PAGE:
Are described in this post over at Rapid Uplift, with important links to other posts, including - at Open Mind - Glacial Cycles, Part 1 and Glacial Cycles, Part 2.
Just a brief bit from Rapid Uplift:
"...Milankovitch cycles are orbital cycles which result in periodic fluctuations in the amount of solar energy received by the earth. Three types of cyclical changes in the earth's movement around the sun, eccentricity, obliquity and precession are said to determine climatic cycles on earth."...
A bit more:
"...One explanation has been that Milankovitch cycles causes growth and decay of ice sheets. This periodic locking in and release of sea water by ice sheets causes fluctuations in sea level resulting in changing water depths and cyclical deposition of sediment. A great many carbonate sequences have been explained as being deposited under the influence of sea level changes caused by such orbital forcing. The image below is one of the most famous examples of Milankovitch forced cycles.. the Triassic dolomite platform which makes up the famous dolomite mountains in Italy."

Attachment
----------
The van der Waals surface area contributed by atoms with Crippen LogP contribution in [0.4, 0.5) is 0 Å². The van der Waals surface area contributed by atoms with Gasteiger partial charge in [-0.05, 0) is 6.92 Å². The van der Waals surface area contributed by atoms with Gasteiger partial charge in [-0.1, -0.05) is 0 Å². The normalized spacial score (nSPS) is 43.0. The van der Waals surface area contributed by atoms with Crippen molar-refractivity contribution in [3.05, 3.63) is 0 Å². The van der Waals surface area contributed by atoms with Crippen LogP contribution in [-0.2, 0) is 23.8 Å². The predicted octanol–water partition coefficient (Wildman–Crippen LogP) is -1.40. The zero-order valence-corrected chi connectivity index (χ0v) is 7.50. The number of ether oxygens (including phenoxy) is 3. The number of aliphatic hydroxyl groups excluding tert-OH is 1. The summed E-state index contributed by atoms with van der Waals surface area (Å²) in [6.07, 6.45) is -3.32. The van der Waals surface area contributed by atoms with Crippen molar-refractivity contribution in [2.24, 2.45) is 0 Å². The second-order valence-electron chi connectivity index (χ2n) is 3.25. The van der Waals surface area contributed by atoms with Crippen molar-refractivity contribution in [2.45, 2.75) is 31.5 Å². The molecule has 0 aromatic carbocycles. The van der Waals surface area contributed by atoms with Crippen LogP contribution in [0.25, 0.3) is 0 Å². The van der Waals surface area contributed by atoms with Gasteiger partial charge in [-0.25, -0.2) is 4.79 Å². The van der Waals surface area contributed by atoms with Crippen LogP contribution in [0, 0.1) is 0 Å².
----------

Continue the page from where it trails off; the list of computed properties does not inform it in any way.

Stated in a different way, whenever you seen the alternations of sedimentary layers, in relatively thin layers, it is telling you that there were fluctuations of some sort. Milankovitch cycles (as described in the linked posts above); tectonic fluctuations of sea level and/or the local sea bottom; or fluctuations in sediment supply, which may reflect climate and/or tectonic fluctuations in the sediment source-area (on a nearby land mass).
Thicker layers represent more long-term fluctuations of the same types, as long as the alternating layers each remain within a given range of lithologies.